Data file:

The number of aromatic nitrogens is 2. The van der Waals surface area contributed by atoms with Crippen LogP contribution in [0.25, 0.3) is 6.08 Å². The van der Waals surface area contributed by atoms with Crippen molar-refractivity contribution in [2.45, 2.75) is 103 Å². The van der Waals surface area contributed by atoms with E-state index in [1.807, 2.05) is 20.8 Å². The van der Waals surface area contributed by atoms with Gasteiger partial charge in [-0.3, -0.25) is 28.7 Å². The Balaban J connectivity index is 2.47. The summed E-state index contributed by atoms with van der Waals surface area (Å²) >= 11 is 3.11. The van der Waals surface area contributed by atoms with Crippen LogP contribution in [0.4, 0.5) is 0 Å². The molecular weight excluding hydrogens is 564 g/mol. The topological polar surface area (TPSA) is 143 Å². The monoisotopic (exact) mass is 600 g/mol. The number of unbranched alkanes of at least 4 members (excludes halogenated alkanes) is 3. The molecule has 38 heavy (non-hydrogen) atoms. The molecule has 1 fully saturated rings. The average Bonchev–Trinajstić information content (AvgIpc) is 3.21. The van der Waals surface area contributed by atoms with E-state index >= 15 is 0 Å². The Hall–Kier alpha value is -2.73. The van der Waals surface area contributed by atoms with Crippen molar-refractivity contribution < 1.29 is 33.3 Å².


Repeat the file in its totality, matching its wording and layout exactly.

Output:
The number of aromatic nitrogens is 2. The van der Waals surface area contributed by atoms with Crippen LogP contribution in [0.25, 0.3) is 6.08 Å². The van der Waals surface area contributed by atoms with Crippen molar-refractivity contribution in [2.45, 2.75) is 103 Å². The van der Waals surface area contributed by atoms with E-state index in [1.807, 2.05) is 20.8 Å². The van der Waals surface area contributed by atoms with Gasteiger partial charge in [-0.3, -0.25) is 28.7 Å². The Balaban J connectivity index is 2.47. The summed E-state index contributed by atoms with van der Waals surface area (Å²) >= 11 is 3.11. The van der Waals surface area contributed by atoms with Crippen LogP contribution in [0.4, 0.5) is 0 Å². The molecular weight excluding hydrogens is 564 g/mol. The topological polar surface area (TPSA) is 143 Å². The monoisotopic (exact) mass is 600 g/mol. The number of unbranched alkanes of at least 4 members (excludes halogenated alkanes) is 3. The molecule has 38 heavy (non-hydrogen) atoms. The molecule has 1 fully saturated rings. The average Bonchev–Trinajstić information content (AvgIpc) is 3.21. The van der Waals surface area contributed by atoms with E-state index >= 15 is 0 Å². The Hall–Kier alpha value is -2.73. The van der Waals surface area contributed by atoms with Crippen molar-refractivity contribution < 1.29 is 33.3 Å².